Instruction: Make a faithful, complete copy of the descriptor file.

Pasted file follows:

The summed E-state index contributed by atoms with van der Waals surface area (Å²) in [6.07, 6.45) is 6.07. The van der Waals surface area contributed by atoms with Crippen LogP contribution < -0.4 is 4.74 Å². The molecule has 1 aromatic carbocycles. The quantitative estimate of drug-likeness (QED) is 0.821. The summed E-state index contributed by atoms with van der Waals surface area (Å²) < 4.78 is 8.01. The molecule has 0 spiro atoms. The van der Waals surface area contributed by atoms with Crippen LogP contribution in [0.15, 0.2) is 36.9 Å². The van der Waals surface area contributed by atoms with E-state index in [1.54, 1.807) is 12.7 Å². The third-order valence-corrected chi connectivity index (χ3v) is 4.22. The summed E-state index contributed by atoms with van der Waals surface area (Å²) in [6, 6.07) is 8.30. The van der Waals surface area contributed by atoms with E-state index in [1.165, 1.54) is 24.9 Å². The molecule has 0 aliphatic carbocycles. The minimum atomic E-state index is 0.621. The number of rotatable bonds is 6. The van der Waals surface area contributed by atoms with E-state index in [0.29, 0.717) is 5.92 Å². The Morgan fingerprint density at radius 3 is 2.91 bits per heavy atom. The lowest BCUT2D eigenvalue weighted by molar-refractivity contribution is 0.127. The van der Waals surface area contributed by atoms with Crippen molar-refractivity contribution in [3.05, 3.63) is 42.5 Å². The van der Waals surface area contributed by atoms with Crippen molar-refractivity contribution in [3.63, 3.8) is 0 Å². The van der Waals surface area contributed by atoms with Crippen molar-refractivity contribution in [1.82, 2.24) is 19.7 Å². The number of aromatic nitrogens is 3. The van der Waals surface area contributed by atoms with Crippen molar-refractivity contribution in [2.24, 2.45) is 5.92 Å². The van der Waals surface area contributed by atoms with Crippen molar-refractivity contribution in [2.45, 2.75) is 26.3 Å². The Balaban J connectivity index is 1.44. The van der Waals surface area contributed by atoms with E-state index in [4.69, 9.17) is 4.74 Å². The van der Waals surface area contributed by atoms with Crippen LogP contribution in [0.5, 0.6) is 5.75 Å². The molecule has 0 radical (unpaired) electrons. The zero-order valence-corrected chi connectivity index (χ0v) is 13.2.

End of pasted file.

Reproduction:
The summed E-state index contributed by atoms with van der Waals surface area (Å²) in [6.07, 6.45) is 6.07. The van der Waals surface area contributed by atoms with Crippen LogP contribution < -0.4 is 4.74 Å². The molecule has 1 aromatic carbocycles. The quantitative estimate of drug-likeness (QED) is 0.821. The summed E-state index contributed by atoms with van der Waals surface area (Å²) < 4.78 is 8.01. The molecule has 0 spiro atoms. The van der Waals surface area contributed by atoms with Crippen LogP contribution in [0.15, 0.2) is 36.9 Å². The van der Waals surface area contributed by atoms with E-state index in [1.54, 1.807) is 12.7 Å². The third-order valence-corrected chi connectivity index (χ3v) is 4.22. The summed E-state index contributed by atoms with van der Waals surface area (Å²) in [6, 6.07) is 8.30. The van der Waals surface area contributed by atoms with E-state index in [1.165, 1.54) is 24.9 Å². The molecule has 0 aliphatic carbocycles. The minimum atomic E-state index is 0.621. The number of rotatable bonds is 6. The van der Waals surface area contributed by atoms with E-state index in [0.29, 0.717) is 5.92 Å². The Morgan fingerprint density at radius 3 is 2.91 bits per heavy atom. The lowest BCUT2D eigenvalue weighted by molar-refractivity contribution is 0.127. The van der Waals surface area contributed by atoms with Crippen molar-refractivity contribution in [3.05, 3.63) is 42.5 Å². The van der Waals surface area contributed by atoms with Crippen molar-refractivity contribution in [3.63, 3.8) is 0 Å². The van der Waals surface area contributed by atoms with Crippen molar-refractivity contribution in [1.82, 2.24) is 19.7 Å². The number of aromatic nitrogens is 3. The van der Waals surface area contributed by atoms with Crippen molar-refractivity contribution in [2.24, 2.45) is 5.92 Å². The van der Waals surface area contributed by atoms with Crippen molar-refractivity contribution in [2.45, 2.75) is 26.3 Å². The Balaban J connectivity index is 1.44. The van der Waals surface area contributed by atoms with E-state index in [4.69, 9.17) is 4.74 Å². The van der Waals surface area contributed by atoms with Crippen LogP contribution in [0.5, 0.6) is 5.75 Å². The molecule has 0 radical (unpaired) electrons. The zero-order valence-corrected chi connectivity index (χ0v) is 13.2.